3.3 Proposed antimicrobial mechanisms

3.3.1 Dissolution of metal ions. Literature suggests that dissolution of metal ions from high curvature nano-sized particles can serve as a dominant mechanism for antimicrobiality; e.g., nano-Ag, which contributes ionic silver, is utilized as an effective antimicrobial agent.46 The NHs utilized in this study, however, contain a lanthanide series metal oxide (i.e., erbium), which has extremely low aqueous solubility,47 thus likely will not incur antimicrobiality via dissolution. The results presented in Fig. 3a further validate this claim. P. aeruginosa when exposed to dissolved Er3+ in an amount equivalent to Er present in the NHs show no appreciable inactivation. Thus, dissolved ions are not likely the cause of bacterial inactivation in this case.
3.3.2 Microwave heating. An increase of temperature over time can result in denaturation, damage to the cell membrane, and coagulation of protein materials inside the bacterial cells, affecting their viability. Studies have shown that viable counts of high bacterial density cultures of P. aeruginosa (1.7 × 109 CFU cm−2) decrease up to 6 orders of magnitude when subjected to 50–80 °C for 1–30 min.48 However, the maximum temperature change recorded in this study is 2.10 ± 0.30 °C from room temperature, when the samples were MW-irradiated for 20 s at 110 W (Table S4 and Fig. S4). Such evidence suggests that inactivation by thermal shock of P. aeruginosa or MW heating is unlikely to be the dominant mechanism.
3.3.3 Synergistic effects of combined MW heating and ROS species. Antimicrobial action via MW heating can be significantly enhanced if complemented with a low concentration of H2O2.49 Both cell destruction and DNA injuries can be achieved as shown for exposure of E. coli (K-12) and P. aeruginosa (102) by consecutive MW irradiation (up to 50 °C) and addition of H2O2 (0.08% v/v).49 It is believed that the synergistic effects consist of inhibition of the repair mechanisms in bacteria due to ROS addition. However, in this study, no additional H2O2 was added into the system. The range of temperature increase (∼2 °C) and no H2O2 addition thus remove this mechanism as a possible mechanism for inactivation.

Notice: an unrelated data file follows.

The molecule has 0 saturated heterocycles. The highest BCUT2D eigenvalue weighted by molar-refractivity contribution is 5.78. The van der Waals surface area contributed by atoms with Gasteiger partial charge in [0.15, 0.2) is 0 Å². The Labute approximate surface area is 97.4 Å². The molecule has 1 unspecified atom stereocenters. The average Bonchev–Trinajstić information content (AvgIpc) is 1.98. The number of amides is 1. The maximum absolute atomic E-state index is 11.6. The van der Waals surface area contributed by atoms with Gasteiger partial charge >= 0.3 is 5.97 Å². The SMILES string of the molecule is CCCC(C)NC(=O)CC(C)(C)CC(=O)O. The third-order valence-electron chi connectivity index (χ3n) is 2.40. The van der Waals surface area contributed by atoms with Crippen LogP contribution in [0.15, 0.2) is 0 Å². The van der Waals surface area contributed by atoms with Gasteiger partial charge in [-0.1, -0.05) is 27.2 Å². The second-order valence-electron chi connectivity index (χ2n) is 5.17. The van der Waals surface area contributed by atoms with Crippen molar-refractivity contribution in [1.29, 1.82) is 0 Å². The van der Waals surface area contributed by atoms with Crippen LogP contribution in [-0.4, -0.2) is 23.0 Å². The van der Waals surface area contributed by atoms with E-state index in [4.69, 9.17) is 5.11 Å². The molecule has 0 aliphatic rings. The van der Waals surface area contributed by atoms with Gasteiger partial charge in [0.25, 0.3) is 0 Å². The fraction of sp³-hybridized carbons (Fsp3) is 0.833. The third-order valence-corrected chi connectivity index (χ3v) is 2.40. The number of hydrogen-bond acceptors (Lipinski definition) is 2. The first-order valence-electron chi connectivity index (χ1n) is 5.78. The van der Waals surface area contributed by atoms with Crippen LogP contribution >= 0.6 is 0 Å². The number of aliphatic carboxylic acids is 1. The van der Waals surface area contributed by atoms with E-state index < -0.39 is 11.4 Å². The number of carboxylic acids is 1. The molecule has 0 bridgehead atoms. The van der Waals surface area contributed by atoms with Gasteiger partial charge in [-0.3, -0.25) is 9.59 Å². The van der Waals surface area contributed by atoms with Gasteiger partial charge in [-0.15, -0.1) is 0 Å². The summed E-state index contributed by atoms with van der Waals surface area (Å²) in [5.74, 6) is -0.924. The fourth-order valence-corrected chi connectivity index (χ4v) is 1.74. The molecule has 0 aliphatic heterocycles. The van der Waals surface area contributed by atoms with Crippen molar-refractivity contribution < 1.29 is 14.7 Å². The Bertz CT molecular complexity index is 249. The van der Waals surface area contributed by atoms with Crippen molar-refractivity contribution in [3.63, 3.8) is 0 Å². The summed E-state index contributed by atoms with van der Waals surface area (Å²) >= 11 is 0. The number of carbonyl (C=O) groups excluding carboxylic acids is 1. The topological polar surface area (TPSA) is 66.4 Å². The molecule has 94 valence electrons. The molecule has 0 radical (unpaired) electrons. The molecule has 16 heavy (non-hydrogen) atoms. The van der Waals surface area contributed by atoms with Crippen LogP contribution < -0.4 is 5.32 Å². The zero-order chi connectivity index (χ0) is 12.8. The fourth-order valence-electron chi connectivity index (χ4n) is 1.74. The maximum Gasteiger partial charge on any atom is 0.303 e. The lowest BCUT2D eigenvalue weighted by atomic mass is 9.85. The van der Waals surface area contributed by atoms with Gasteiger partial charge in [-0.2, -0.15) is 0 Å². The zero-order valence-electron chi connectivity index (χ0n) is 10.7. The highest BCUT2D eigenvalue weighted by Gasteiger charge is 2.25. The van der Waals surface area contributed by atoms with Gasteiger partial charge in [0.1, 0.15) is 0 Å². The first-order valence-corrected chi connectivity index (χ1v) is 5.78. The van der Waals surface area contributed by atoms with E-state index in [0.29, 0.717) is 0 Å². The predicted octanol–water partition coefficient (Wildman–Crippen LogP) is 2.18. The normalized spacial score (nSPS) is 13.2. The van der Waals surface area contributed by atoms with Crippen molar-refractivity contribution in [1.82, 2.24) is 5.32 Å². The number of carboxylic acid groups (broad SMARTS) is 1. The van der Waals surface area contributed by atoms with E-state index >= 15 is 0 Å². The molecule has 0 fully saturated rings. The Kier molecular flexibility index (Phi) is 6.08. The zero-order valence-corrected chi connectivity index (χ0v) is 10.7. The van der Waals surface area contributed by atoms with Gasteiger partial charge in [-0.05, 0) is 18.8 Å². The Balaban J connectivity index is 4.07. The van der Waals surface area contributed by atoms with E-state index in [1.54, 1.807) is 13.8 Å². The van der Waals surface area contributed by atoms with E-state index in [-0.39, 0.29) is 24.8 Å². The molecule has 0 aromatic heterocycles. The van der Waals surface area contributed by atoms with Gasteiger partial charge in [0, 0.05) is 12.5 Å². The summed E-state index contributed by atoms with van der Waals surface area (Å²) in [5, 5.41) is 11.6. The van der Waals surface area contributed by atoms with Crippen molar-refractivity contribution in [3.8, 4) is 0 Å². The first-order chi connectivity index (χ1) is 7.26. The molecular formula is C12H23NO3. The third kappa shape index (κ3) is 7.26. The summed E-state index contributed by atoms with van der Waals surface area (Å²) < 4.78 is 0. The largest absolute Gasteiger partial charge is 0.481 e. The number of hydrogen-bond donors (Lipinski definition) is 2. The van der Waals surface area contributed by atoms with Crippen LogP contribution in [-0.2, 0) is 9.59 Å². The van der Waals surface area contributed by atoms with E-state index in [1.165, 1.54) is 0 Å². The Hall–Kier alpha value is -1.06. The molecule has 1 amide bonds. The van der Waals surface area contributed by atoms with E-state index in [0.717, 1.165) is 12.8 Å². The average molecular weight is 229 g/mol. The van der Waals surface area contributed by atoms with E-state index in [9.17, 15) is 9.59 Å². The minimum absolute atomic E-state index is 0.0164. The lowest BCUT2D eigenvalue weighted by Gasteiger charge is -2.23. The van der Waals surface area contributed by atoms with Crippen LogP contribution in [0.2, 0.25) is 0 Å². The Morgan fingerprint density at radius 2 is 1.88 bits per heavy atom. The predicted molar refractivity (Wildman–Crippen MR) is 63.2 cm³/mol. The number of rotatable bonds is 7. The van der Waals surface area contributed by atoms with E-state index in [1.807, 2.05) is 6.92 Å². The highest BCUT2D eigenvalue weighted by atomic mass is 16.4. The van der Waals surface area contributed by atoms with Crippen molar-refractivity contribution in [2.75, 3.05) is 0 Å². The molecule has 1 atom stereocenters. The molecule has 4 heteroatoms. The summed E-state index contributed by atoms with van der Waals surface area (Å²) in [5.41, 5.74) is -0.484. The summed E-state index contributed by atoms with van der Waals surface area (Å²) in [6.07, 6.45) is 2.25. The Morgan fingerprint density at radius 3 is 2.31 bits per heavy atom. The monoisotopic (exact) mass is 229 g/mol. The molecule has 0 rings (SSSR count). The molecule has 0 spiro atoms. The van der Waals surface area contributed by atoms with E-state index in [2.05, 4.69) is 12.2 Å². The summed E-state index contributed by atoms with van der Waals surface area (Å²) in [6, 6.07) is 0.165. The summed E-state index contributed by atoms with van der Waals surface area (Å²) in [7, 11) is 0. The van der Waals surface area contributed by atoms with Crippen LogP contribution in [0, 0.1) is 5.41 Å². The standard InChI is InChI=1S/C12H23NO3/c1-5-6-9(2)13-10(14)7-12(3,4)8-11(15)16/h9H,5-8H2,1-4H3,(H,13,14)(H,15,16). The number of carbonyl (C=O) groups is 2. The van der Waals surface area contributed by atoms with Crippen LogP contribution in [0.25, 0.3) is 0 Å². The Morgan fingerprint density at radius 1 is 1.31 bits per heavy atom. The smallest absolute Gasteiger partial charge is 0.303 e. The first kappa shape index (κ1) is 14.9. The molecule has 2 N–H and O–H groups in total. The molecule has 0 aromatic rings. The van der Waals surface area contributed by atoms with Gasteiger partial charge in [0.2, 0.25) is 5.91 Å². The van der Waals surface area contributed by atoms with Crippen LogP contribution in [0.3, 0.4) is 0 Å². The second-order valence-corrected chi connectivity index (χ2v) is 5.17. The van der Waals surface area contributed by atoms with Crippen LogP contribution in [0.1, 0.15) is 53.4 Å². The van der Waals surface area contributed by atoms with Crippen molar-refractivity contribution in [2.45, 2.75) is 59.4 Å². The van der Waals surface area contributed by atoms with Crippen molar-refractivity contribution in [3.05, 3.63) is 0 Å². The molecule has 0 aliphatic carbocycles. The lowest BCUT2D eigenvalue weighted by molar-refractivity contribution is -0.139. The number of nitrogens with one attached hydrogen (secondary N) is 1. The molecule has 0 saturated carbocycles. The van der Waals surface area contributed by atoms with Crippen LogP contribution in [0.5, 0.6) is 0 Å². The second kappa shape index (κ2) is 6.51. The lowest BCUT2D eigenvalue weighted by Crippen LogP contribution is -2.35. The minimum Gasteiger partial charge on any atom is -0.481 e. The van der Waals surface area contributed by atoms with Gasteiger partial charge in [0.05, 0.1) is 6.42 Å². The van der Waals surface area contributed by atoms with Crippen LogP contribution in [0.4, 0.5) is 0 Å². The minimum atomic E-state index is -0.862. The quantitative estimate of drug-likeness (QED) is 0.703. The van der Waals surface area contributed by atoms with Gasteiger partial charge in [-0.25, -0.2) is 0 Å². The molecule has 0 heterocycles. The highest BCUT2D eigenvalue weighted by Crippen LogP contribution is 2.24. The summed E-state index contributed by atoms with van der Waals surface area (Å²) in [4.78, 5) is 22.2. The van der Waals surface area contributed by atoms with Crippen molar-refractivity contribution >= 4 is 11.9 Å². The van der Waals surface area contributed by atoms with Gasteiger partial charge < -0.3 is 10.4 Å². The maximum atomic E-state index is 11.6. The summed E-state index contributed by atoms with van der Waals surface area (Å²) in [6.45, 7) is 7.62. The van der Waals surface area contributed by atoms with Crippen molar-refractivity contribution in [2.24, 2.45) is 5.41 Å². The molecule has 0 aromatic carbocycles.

3.3.4 ROS-mediated antimicrobiality. The remaining possible mechanism for inactivation is extracellular ROS, which can be produced due to irradiation of the samples with an external energy source (i.e., MW). Formation of H2O2 species is measured as a surrogate for ROS generation in this study (Fig. 4). When irradiated with MW, NH-1 produces nearly twice the amount of H2O2 (8.71 μM) compared to the unirradiated case (4.46 μM), and at least 7 times as much as the control samples (i.e., Er salt, Er oxide, and MWNTs) as shown in Fig. 4a. NH-1 (16[thin space (1/6-em)]:[thin space (1/6-em)]1 molar ratio) is the most effective of the 3 NHs synthesized in producing H2O2 (Fig. 4b). The increase in Er loading on MWNTs negatively correlates with the ROS production ability, as presented in Fig. 3b. NH-2 and NH-3 do not produce significant amounts of H2O2 compared to NH-1. Balance between the MW absorption ability of the MWNTs and the electron donation capacity of the metal oxides is necessary to achieve enhanced antimicrobiality.
image file: c7en00702g-f4.tif
Fig. 4 (a) H2O2 production with and without MW irradiation by NH-1 and by the appropriate controls; (b) comparison of ROS production between the NHs. Material concentration utilized in all experiments was maintained at 1 mg L−1. Samples (100 μL) were irradiated in microtiter plates for 20 s at 110 W (611 mW h) using a conventional MW oven. Error bars represent one standard deviation measured from experimental triplicates.
3.3.5 ROS scavenger study. Bacterial inactivation in the presence of CAT, SOD, and MET scavengers definitively prove that ROS played a leading role in the antimicrobiality of P. aeruginosa. Fig. 5 shows that significant bacterial inactivation is not observed in any of the controls, irrespective of microwave irradiation. What these results particularly reveal is that NHs when irradiated with microwave in the presence of any (or all) of the three scavengers show little to no inactivation; however, NH-1 has 1.64 ± 0.09 log removal of bacteria in the absence of the scavengers. Such scavenger studies have been utilized earlier to demonstrate a definitive role of ROS in antimicrobiality.50–53
image file: c7en00702g-f5.tif
Fig. 5 Logarithmic cell reduction of P. aeruginosa exposed to NH-1 with and without H2O2, O2˙, and OH˙, scavengers CAT, SOD, and MET, respectively. The material concentration utilized in all experiments is maintained at 1 mg L−1. The initial concentration of P. aeruginosa is ∼107 CFU mL−1. Samples (200 μL) were irradiated in microtiter plates for 20 s at 110 W (611 mW h) using a conventional MW oven. Error bars represent one standard deviation measured from triplicate samples.

3.4 Possible ROS-generation mechanism